Leighton Workshop

The Leighton Arts Centre is currently showcasing a significant exhibition called 'Impressions!' until September 24, 2017. This show partly recognizes the work of Barbara Leighton, who is renown for her many artistic skills and her legacy as a great teacher. She lived, worked and taught there with her husband and artist, A.C. Leighton from the 1950's.

During the weekend of August 19 & 20, I had the great privilege of continuing those skills and instruct a reduction lino workshop in the very same school house that carries her legacy.

With 6 enthusiastic students from a wide range of professional backgrounds, I set out to introduce the fundamental of mastering basic techniques of this medium. What surprised me right away was that the students had little to no experience of this type of printmaking. One student had only just taken it up two weeks prior. Keep in mind that reduction lino printing is considered an advanced form of practice. They came armed with ideas and a willingness to learn - without experience. I couldn't really have asked for more. But nonetheless, these guys were brave!

preparing lino 
Sanding down the lino. This provides smoother surfaces multiple ink layers

One of the challenges as a teacher is translating not only the process, but a particular language, filled with all sorts of new terms, tools - and how to use them. There are procedures and expectations for newcomers to grapple with. I wasn't certain if my approach would bridge the cognitive gap that exists, especially considering a lack of student exposure. But much to my delight and surprise, these guys aced it!



Following some basic housekeeping rules and a word on using tools safely, I talked a little about what makes a good lino image, and how we prepare lino before transferring our drawing. The students were clearly hungry to get going and wasted no time in having their designs ready, drawn and transferred onto the block. But before venturing off and having fun, I provided a registration board to each of them and explained why it's important to have a solid board for ensuring the process is frustration-free when overlapping and aligning colours. The board was something that anyone could make at home. Indeed, the core of this class was that despite the seemingly complex process involved, they could easily create great art like this in the comfort of their own studio, classroom, or even their kitchen.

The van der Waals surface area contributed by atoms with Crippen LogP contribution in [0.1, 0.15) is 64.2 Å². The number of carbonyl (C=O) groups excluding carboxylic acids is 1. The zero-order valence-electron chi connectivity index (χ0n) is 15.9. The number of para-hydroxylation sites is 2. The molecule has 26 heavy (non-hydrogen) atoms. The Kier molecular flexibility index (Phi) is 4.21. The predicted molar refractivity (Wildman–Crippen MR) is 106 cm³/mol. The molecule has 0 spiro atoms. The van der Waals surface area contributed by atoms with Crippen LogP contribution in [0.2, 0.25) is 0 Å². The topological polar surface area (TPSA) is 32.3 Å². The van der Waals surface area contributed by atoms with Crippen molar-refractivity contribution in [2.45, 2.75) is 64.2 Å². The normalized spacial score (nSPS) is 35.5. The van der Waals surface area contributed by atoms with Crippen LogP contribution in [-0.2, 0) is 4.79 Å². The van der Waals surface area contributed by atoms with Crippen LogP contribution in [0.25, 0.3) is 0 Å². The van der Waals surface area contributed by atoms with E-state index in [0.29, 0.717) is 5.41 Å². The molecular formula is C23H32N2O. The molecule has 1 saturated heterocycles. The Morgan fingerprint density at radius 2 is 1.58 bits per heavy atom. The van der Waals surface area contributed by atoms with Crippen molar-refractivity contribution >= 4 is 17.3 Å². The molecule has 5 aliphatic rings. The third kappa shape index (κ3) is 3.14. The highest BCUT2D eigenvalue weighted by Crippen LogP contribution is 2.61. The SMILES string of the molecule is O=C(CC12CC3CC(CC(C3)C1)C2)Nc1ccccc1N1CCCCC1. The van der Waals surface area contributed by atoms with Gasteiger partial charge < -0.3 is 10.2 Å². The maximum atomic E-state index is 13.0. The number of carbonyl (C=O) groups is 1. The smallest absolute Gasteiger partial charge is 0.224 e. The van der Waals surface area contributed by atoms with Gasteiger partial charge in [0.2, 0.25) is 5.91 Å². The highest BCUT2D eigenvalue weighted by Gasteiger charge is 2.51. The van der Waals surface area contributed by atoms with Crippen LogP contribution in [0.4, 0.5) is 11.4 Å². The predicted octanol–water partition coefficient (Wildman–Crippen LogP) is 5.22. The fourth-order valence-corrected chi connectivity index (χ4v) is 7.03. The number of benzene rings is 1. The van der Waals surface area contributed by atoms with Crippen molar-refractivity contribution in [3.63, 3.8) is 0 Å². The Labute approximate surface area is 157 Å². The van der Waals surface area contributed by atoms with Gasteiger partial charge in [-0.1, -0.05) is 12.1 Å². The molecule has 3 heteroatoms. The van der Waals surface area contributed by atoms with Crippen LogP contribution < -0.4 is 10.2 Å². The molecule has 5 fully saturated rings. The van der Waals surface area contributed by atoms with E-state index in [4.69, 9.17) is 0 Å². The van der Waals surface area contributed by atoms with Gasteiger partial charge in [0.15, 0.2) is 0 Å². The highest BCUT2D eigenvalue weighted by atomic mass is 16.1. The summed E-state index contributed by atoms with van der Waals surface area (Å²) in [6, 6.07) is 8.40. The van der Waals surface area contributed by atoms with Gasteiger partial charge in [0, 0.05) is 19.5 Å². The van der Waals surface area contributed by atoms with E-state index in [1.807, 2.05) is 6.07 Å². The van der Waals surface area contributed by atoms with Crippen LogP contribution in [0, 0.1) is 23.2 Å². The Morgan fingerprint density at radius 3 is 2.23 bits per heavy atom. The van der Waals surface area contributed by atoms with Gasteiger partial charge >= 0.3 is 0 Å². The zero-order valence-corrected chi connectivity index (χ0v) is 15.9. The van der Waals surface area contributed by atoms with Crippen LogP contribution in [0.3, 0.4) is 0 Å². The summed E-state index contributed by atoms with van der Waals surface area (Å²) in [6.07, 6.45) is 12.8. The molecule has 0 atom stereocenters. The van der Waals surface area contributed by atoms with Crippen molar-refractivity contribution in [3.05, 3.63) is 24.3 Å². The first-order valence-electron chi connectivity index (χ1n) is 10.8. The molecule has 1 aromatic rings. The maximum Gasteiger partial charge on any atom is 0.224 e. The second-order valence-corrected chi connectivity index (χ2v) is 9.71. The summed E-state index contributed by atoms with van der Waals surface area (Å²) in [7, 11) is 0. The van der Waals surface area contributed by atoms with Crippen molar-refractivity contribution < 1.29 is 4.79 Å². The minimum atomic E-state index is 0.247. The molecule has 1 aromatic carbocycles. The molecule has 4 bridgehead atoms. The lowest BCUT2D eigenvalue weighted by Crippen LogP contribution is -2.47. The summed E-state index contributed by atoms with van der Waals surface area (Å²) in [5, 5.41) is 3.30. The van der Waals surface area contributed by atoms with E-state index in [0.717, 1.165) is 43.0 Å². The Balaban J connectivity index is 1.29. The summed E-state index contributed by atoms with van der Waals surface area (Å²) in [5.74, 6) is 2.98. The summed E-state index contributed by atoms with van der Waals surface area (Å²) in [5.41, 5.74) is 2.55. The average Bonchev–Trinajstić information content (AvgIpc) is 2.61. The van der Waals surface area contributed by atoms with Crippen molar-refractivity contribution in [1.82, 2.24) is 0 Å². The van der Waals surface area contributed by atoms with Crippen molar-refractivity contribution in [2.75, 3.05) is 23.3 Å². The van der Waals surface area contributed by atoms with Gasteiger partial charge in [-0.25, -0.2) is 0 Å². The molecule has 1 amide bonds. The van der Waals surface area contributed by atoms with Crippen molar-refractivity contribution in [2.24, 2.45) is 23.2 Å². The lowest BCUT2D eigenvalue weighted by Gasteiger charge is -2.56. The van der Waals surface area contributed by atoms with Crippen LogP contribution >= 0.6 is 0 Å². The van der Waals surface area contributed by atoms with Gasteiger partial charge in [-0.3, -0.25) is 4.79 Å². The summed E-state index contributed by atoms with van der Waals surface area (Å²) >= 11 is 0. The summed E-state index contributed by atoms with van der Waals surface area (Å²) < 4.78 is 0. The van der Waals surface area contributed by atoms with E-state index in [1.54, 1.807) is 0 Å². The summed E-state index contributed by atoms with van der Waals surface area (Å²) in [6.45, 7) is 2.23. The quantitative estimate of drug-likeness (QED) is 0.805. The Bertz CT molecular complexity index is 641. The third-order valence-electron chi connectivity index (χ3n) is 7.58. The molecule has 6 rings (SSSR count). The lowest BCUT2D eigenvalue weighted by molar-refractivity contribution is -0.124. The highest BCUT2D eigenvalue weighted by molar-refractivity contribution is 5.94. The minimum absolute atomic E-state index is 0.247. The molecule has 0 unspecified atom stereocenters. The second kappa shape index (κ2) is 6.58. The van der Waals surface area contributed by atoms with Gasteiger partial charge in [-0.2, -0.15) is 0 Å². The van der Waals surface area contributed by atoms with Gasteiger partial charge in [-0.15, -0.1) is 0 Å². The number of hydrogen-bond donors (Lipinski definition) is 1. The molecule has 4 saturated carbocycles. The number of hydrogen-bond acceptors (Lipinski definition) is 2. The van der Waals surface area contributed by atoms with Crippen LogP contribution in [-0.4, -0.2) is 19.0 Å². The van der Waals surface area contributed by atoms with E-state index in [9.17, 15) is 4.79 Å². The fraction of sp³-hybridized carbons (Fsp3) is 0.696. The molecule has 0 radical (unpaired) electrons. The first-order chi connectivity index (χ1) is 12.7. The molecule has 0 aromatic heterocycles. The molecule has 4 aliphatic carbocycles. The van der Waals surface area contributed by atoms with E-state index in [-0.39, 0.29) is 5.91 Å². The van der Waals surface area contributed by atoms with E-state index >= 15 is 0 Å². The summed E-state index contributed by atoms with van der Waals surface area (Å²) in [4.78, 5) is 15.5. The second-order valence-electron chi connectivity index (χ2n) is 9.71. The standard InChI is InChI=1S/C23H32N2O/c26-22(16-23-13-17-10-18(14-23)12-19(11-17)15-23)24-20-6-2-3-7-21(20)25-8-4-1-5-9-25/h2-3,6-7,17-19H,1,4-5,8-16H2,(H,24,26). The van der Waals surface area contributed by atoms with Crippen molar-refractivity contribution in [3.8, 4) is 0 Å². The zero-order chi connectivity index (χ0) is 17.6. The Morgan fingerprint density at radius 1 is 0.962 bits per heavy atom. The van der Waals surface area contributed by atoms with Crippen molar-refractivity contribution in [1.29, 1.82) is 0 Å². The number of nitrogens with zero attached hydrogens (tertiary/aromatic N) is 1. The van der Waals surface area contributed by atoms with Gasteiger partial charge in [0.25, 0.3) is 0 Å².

Using the Sun to warm the lino



I also provided my collection of professional tools, book presses and Print Frog glass baren to give them the choice (and understanding) of different methods of creating their marks and making impressions. Each to their own, they quickly found their own comfort zone within the classroom.

linolenny
Demonstrating colour mixing (note: Sherry creates a rainbow roll with blue and white)
Photo: Janice Meyers Foreman


Photo: Janice Meyers Foreman

The classroom itself is quite unique. Going back decades, this room had all the hallmarks of history written all over it. Barbara's original work sits on the wall by the door, while other students classwork decorates the walls and shelves everywhere. The large windows provide decent sunlight, and what imperfections there were for 'studio lighting' was made up by nostalgic charm.

Knowing your drawing and where layers of colour are placed, or cut, is a technical challenge that requires some creative thinking and focus. Seeing the finished image before it's completed takes vision, but that skill allows us to know the sequence of colours and make the choices necessary to cut, or reduce, the surface of the lino block. Encouraging a fearless 'try it and see' approach, backed with support and advice was provided at every step of the way. We also made use of some stencils that enabled the students to spot ink particular sections or details without covering the whole block in ink, which is the standard way applying ink on a reduction lino.

The students at work



It was an eye opener for everyone - including this teacher! From knowing next to nothing, to producing a fully rendered reduction lino print - in just two days, is an undeniable achievement for a newbie. I am so proud of this class and grateful to the workshop coordinator, Ariane Larose for facilitating this event. It just proves that despite the seemingly complex nature, or lack of practice, anyone can master reduction lino print making - and it was so much fun too.

Until next time... I leave you with the results.

Lenny's lino team with their results! Photo: Janice Meyers Foreman



Comment on this post (2 comments)

  • Sherry Chanin says...

    Had the best time of my life. Learned so so much about the process and had so many questions answered. What a thrill and what a great instructor. Thanks so much Lenny!

    August 24, 2017

  • Jacquetta Miner says...

    What a lovely post. And such excellent work produced. Well done everyone. ?

    August 24, 2017

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